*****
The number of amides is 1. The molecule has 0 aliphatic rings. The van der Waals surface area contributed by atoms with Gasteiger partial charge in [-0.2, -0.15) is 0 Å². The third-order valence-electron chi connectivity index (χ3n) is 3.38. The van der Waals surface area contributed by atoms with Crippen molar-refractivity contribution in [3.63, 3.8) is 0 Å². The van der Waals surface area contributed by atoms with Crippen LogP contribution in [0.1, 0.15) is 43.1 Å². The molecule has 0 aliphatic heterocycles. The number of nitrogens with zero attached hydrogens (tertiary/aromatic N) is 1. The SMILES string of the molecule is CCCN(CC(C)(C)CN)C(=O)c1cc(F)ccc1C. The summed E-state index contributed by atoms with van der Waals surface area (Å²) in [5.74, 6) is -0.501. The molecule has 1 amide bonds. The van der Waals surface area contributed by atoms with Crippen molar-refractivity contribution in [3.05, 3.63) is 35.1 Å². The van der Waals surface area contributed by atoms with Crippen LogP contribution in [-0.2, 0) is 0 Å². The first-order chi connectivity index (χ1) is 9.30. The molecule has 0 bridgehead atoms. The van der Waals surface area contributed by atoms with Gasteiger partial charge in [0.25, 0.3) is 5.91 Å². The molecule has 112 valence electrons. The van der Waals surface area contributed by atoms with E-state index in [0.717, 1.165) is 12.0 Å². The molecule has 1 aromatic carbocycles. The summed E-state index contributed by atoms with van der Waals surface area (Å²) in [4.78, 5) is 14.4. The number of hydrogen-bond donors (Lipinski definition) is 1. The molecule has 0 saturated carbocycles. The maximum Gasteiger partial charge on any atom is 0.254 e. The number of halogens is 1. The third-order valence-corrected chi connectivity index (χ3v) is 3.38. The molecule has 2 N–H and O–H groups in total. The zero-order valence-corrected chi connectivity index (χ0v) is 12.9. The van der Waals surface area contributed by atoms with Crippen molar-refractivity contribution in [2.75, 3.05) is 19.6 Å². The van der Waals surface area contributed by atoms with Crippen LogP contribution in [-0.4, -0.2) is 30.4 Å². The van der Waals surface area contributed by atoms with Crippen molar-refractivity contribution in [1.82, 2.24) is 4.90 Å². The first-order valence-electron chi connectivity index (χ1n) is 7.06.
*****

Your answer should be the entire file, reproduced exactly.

The number of amides is 1. The molecule has 0 aliphatic rings. The van der Waals surface area contributed by atoms with Gasteiger partial charge in [-0.2, -0.15) is 0 Å². The third-order valence-electron chi connectivity index (χ3n) is 3.38. The van der Waals surface area contributed by atoms with Crippen molar-refractivity contribution in [3.63, 3.8) is 0 Å². The van der Waals surface area contributed by atoms with Crippen LogP contribution in [0.1, 0.15) is 43.1 Å². The molecule has 0 aliphatic heterocycles. The number of nitrogens with zero attached hydrogens (tertiary/aromatic N) is 1. The SMILES string of the molecule is CCCN(CC(C)(C)CN)C(=O)c1cc(F)ccc1C. The summed E-state index contributed by atoms with van der Waals surface area (Å²) in [5.74, 6) is -0.501. The molecule has 1 amide bonds. The van der Waals surface area contributed by atoms with Crippen molar-refractivity contribution in [3.05, 3.63) is 35.1 Å². The van der Waals surface area contributed by atoms with Crippen LogP contribution in [-0.2, 0) is 0 Å². The first-order chi connectivity index (χ1) is 9.30. The molecule has 0 bridgehead atoms. The van der Waals surface area contributed by atoms with Gasteiger partial charge in [0.25, 0.3) is 5.91 Å². The molecule has 112 valence electrons. The van der Waals surface area contributed by atoms with E-state index in [0.717, 1.165) is 12.0 Å². The molecule has 1 aromatic carbocycles. The summed E-state index contributed by atoms with van der Waals surface area (Å²) in [4.78, 5) is 14.4. The number of hydrogen-bond donors (Lipinski definition) is 1. The molecule has 0 saturated carbocycles. The maximum Gasteiger partial charge on any atom is 0.254 e. The number of halogens is 1. The third-order valence-corrected chi connectivity index (χ3v) is 3.38. The molecule has 2 N–H and O–H groups in total. The zero-order valence-corrected chi connectivity index (χ0v) is 12.9. The van der Waals surface area contributed by atoms with Crippen molar-refractivity contribution in [2.75, 3.05) is 19.6 Å². The van der Waals surface area contributed by atoms with Crippen LogP contribution in [-0.4, -0.2) is 30.4 Å². The van der Waals surface area contributed by atoms with Crippen molar-refractivity contribution in [1.82, 2.24) is 4.90 Å². The first-order valence-electron chi connectivity index (χ1n) is 7.06.